Sam, Notre Dame, good
I had committed myself last week to continuing the comments on Britainâs break from the European Union, but I beg the indulgence of my readers to take an enforced break, with good cause. One of our unsung heroes, âSamâ De Bique passed away in New York and was buried last month. Many of our younger folk would not be familiar with Sam and his contribution, so the least that I can do is to try to add to their understanding of such an important figure in our sporting and cultural development.
Sam DeBique, of footballing and mas fame, was never among the greatest of our footballers, nor is he considered the greatest of our masmen, yet his name will forever be linked with those greats. Like Darren Sammy in West Indies cricket, his contribution lay in the quality of his leadership and inspiration, that rare ability to get the best out of others more talented than him, but more volatile and temperamental.
His biggest achievements were in the field of football, but I shall come to that later, for Sam was not only a footballer, and cricketer too, he made significant contributions towards our Carnival development. He was one of a group of dedicated âCarnivalistsâ (my term), who hailed from the Kingstown Hill area and who, never fancied, year after year gave us some of our outstanding mas displays. Among these were the indefatigable âPaddyâ Corea, the late âMobyâ Dick and âSevensâ Knights, and Sibert âDoveâ Liverpool, who is still with us today.
Following his migration to the USA in the mid-sixties, he never gave up on our Carnival and became a regular part of the Vincy posse which made the annual Carnival pilgrimages to their homeland. He was also a stalwart of the Vincy community in Brooklyn. We have much to be thankful to Sam for in this important cultural field.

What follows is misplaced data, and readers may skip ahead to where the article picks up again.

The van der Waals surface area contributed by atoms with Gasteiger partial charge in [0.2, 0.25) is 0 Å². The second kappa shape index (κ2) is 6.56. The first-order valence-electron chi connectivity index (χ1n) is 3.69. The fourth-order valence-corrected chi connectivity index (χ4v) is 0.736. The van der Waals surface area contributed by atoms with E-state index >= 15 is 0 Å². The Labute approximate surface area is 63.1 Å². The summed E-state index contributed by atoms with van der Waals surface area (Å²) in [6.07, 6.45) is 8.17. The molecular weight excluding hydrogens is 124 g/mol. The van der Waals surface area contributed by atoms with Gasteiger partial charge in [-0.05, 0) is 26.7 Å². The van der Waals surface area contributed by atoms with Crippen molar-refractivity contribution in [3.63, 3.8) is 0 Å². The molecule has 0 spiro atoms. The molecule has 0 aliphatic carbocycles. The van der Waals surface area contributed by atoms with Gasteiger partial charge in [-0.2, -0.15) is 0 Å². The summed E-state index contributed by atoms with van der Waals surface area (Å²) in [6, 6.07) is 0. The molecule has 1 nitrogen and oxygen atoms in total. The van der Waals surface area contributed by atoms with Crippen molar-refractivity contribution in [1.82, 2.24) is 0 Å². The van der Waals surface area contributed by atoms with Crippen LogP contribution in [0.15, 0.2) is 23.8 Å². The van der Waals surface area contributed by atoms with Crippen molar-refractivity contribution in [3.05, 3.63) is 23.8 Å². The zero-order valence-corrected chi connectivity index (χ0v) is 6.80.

However, in my humble opinion, it was in football above all else, that Sam DeBique made his major contribution. Older brother Raymond was one of SVGâs legendary defenders, whom I, as a youngster, was fortunate to see in action for the then champion Juniors team, as well as on national duty. Samâs footballing skills were not quite up to those of Raymond, but he founded and led a team that has strong claim to be our greatest club team ever. That team was, bar one or two exceptions, virtually a national team in club colours and carried almost all the honours in the sixties and early seventies.
The line-up of talent was not only unprecedented, it was hardly replicated by any of its successors. Rudy Boucher is considered by many of those familiar with our soccer history as perhaps the finest of the outstanding midfielders SVG has produced, and there was an array of stars â Norbert âthe Princeâ Hall, the two Duggies (Doyle and Cambridge), Jeff Bailey, the late Fred Trimmingham, Leslie âJimâ Ollivierre, William Muckett and another departed, the tenacious Tyee Sam â who made up the core of a very formidable side. It was the quiet, stable, calming Sam DeBique who provided the leadership and the gel.
So dominant was the Notre Dame of those days, that it not only
conquered in SVG, but triumphed at the Windwards level and more than held its own against top notch rivals from Trinidad such as Regiment, Maple and Malvern, ranking opponents in those days
It is a pity that we are yet to find ways and means of honouring such sporting and cultural icons. The least we can do, is to institute a HALL OF FAME in which Sam Debique can rightly claim a place.
Renwick Rose is a community activist and social commentator.